The World Bank/IMF Report on Observance of Standards and Codes “provides a review of Norway’s data dissemination practices against the IMF’s Special Data Dissemination Standard (SDDS), complemented by the in-depth assessment of the quality of the national accounts, consumer price index, producer price index, government finance, monetary, and balance of payments statistics. The agencies that compile the statistics assessed in this report are Statistics Norway (SSB), Norges Bank, and the Ministry of Finance (MOF).”
In terms of the IMF’s Special Data Dissemination Standard (SDDS), Norway was in observance and met the specifications for coverage, periodicity, and timeliness for the data categories, with two exceptions. The two exceptions, which are the “timeliness of data on general government operations and the periodicity and timeliness of data on central government operations,” two flexibility options were used which Norway was entitled to.
Norwegian statistical agencies were given praise for recognizing quality as an important factor of statistical work. The IMF reported that Norway has a legal and institutional framework that promotes quality and high level of coordination among national statistics. However, the IMF did recommend additional staff resources for the producer price and government finance statistics.
Norwegian statistical agencies were also deemed by the IMF to have a high degree of integrity. This was due to the agencies having a high degree of professionalism, transparency, and guidelines on ethical conduct for staff members. The IMF has stated that the Norwegian Macroeconomic statistics “follow internationally accepted guidelines on definitions, scope, classification and sectorization.” However, the IMF also stated that “the recording basis for transactions in the monetary statistics and the scope of government finance statistics could come closer in some respects.”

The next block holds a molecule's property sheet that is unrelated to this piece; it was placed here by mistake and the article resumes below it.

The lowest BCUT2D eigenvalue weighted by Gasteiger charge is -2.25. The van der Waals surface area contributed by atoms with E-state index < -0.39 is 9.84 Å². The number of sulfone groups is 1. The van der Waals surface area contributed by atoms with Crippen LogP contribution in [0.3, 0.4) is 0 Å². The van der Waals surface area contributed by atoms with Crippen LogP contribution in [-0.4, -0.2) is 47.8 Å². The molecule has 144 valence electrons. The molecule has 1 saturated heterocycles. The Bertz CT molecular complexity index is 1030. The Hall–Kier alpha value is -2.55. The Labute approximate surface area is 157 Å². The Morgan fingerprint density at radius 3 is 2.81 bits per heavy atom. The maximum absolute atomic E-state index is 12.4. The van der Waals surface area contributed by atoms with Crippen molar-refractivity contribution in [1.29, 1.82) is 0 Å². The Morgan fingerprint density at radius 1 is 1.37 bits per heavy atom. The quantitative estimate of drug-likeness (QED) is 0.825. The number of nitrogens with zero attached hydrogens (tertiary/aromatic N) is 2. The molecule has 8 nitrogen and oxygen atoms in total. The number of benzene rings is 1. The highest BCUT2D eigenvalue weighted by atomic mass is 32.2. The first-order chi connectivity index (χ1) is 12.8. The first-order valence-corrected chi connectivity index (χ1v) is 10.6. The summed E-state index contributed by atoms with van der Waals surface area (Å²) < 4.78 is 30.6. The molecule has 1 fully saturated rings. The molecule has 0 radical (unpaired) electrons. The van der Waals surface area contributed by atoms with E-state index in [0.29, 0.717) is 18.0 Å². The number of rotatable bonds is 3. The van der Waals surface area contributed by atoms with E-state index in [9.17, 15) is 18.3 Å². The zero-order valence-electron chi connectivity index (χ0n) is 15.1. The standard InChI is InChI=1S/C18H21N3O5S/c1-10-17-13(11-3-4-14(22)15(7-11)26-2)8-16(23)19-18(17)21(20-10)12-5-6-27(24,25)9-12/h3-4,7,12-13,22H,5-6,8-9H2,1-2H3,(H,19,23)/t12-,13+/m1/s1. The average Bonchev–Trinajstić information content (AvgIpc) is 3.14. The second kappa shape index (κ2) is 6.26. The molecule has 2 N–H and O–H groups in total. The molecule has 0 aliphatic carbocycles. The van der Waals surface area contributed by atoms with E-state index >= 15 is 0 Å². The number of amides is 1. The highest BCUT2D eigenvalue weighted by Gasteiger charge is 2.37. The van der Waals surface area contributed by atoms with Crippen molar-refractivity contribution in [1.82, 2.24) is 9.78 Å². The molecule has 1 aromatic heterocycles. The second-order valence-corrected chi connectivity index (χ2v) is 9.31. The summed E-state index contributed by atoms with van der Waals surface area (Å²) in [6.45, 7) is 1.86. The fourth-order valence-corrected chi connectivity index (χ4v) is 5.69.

The IMF also reported that the national accounts, consumer and producer price indices, and monetary statistics were all very accurate and reliable. The IMF did state, however, that the source data for government finance statistics could be more complete and timely and also that the source data for the balance of payments may have been affected by economic changes and are under review.
In terms of serviceability, Norwegian macroeconomic statistics were deemed by the IMF “relevant, consistent, and available on a timely basis with good frequency.” The IMF did, however, state that some government finance statistics were deficient in terms of periodicity and timeliness. The IMF also stated that “information about revision practices in the producer price index could be more transparent.”
Finally, in terms of accessibility, the IMF deemed that all datasets are readily accessible to the public and are accompanies by convenient, although in some cases, “brief documentation on concepts, scope, classifications, basis of recording, data sources, and statistical techniques.” The IMF suggested that “service to users could be enhanced by the provision of better information on links between the different presentations of data on central government operations.”
“Central Intelligence Agency: The World Factbook” URL:
Halvorsen, Kristen. “The Norwegian Economic Model – prosperous and sustainable? URL:
Lamber, Tim. “A Brief History of Norway.” URL:
IMF Country Report. “Norway: Report on the Observance of Standards and Codes-Data Module;
Response by the Authorities; and Detailed Assessment Using Data Quality Assessment Framework”
U.S. Department of State. “Background Note: Norway” URL: http://www.state.gov/r/pa/ei/bgn/3421.htm